The IRS issued Rev. Proc. 2014-55 to simplify the procedure for U.S. taxpayers making elections under Article XVIII(7) of the Treaty. The revenue procedure addresses two categories of individuals who have not made elections under Article XVIII(7): (1) individuals who have not reported accrued income from a Canadian retirement plan but have reported any and all distributions received from that plan; and (2) individuals who have reported undistributed, accrued income from a Canadian retirement plan. The revenue procedure states that eligible individuals in the first category will automatically be treated as if they had made an election to defer taxation. An "eligible individual" is defined as a beneficiary of a Canadian retirement plan who:
- Is or was a U.S. citizen or resident while a beneficiary of the plan;
- Has satisfied any requirement for filing a U.S. federal income tax return for each tax year during which the individual was a U.S. citizen or resident;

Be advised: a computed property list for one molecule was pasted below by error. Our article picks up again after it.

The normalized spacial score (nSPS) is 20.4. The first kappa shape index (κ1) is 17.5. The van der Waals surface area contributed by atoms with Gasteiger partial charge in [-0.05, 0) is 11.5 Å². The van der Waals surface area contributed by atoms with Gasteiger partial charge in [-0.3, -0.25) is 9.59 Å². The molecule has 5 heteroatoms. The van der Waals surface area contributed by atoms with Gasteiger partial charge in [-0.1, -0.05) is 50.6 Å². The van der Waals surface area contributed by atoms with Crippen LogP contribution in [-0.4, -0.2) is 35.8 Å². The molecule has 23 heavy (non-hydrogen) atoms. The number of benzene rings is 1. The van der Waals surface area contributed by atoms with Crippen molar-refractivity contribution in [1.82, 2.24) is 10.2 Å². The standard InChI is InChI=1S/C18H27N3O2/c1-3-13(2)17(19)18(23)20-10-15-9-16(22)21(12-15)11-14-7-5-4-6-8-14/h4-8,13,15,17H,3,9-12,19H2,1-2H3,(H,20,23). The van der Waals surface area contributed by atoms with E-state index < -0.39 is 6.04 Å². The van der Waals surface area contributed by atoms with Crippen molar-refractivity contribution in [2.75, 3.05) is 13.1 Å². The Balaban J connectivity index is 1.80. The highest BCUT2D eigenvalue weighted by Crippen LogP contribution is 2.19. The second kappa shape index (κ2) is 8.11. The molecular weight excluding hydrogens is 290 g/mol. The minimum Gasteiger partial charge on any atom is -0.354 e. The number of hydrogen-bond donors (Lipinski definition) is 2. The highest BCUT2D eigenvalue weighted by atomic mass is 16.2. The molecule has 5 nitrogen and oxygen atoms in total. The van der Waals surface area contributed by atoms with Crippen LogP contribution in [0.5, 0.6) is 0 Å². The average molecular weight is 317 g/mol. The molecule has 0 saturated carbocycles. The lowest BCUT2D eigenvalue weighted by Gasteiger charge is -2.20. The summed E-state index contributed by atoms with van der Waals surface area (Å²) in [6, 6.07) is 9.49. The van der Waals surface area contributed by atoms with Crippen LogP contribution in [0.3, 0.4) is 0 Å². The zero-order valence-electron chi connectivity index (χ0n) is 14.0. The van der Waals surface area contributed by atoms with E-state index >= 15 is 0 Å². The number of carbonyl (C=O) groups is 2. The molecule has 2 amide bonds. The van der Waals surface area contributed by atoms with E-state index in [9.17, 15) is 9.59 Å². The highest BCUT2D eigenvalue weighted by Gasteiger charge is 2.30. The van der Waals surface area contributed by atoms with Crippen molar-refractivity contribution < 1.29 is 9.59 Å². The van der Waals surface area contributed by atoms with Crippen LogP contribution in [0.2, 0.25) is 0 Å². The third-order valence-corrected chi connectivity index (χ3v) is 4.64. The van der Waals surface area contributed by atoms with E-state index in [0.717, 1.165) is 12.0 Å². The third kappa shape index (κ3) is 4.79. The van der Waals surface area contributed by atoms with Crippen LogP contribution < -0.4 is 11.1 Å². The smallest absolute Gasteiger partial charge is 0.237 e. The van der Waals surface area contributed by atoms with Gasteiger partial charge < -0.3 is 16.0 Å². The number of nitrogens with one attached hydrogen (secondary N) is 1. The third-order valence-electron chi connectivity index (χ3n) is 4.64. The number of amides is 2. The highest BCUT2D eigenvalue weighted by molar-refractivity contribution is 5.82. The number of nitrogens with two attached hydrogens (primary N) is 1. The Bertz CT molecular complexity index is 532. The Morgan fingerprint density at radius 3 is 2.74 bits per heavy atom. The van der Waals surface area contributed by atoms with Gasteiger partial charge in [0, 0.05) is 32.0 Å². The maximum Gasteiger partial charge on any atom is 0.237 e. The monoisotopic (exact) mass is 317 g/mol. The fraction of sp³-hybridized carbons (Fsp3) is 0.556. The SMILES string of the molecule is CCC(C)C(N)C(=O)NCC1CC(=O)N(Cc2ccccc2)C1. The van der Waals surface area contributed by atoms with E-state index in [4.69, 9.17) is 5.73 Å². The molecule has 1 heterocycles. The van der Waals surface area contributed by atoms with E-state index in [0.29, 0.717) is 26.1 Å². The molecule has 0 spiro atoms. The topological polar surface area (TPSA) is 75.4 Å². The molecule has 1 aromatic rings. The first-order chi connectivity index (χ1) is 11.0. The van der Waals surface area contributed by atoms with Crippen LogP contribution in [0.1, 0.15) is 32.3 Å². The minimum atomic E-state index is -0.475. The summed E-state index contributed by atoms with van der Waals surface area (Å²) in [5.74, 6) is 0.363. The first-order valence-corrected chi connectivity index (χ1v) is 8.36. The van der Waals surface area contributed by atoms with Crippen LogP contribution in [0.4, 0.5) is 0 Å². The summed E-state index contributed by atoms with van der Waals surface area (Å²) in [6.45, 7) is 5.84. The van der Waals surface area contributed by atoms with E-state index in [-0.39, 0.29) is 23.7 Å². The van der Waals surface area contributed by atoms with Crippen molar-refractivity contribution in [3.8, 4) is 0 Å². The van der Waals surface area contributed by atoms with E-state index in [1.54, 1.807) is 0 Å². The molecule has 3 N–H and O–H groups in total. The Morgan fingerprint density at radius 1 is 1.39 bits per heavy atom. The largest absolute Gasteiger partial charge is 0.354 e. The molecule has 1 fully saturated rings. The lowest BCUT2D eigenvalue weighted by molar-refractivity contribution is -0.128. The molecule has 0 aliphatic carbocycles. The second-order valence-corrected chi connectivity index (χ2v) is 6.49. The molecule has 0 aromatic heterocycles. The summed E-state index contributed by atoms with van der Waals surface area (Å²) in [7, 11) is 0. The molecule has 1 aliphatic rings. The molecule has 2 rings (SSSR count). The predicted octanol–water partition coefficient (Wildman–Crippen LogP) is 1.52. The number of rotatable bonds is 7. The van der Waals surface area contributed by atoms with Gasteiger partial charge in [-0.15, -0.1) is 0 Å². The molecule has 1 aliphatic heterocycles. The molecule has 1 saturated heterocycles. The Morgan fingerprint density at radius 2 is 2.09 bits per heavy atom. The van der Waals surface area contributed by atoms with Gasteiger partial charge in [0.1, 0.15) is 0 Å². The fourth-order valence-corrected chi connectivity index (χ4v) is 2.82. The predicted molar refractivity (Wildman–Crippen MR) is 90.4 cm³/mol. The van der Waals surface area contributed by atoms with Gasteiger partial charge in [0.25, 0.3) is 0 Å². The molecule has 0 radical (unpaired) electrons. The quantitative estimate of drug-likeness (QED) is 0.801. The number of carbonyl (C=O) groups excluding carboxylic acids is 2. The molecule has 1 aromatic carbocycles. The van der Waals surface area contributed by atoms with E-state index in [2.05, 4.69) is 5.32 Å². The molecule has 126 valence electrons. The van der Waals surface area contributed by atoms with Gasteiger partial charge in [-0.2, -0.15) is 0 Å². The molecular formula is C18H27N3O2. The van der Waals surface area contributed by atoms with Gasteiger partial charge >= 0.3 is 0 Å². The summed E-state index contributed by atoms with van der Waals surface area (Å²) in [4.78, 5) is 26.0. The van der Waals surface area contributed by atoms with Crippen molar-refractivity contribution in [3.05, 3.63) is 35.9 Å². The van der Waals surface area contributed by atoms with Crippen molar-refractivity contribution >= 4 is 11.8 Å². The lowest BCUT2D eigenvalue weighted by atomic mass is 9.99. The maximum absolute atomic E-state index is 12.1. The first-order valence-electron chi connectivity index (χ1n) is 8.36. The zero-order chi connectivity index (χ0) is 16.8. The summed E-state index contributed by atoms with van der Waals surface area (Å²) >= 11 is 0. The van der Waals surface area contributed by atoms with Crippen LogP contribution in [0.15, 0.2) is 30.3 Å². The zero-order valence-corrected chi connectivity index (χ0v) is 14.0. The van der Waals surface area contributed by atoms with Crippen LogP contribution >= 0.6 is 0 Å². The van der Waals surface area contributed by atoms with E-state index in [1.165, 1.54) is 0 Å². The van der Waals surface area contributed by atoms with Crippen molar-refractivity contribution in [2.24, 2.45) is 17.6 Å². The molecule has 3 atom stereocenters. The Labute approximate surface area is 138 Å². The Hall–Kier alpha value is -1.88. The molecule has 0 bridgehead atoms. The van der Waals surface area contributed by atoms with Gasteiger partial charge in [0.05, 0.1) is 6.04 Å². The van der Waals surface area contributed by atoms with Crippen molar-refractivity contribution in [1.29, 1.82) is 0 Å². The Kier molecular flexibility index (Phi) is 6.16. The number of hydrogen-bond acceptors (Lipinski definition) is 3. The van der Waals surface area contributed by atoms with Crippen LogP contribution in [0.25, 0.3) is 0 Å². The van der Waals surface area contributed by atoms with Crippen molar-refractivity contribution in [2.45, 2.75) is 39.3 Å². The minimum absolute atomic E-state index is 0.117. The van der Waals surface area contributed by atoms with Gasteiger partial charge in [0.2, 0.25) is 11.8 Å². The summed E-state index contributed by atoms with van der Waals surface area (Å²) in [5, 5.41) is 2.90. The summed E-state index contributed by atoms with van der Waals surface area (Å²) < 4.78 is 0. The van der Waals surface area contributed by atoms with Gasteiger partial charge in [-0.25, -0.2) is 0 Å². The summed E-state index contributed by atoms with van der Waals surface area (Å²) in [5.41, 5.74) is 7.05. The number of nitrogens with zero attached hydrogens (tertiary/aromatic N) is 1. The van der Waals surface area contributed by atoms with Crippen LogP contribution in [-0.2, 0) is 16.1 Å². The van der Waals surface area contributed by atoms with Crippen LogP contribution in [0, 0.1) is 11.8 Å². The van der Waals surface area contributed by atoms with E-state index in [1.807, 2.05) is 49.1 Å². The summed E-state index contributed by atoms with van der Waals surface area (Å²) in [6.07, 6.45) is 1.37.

- Has not reported as gross income on a U.S. federal income tax return the earnings that accrued in, but were not distributed by, the plan during any tax year in which the individual was a U.S. citizen or resident; and
- Has reported any and all distributions received from the plan as if the individual has elected under Article XVIII(7) of the Treaty for all years during which the individual was a U.S. citizen or resident.
An eligible individual who did not previously make a deferral election under Article XVIII(7) will automatically be treated as having made the election in the first year in which the individual would have been entitled to elect the benefits under Article XVIII(7). Thus, the eligible individual will not be required to make the election on Form 8891 for the first year or for any subsequent years.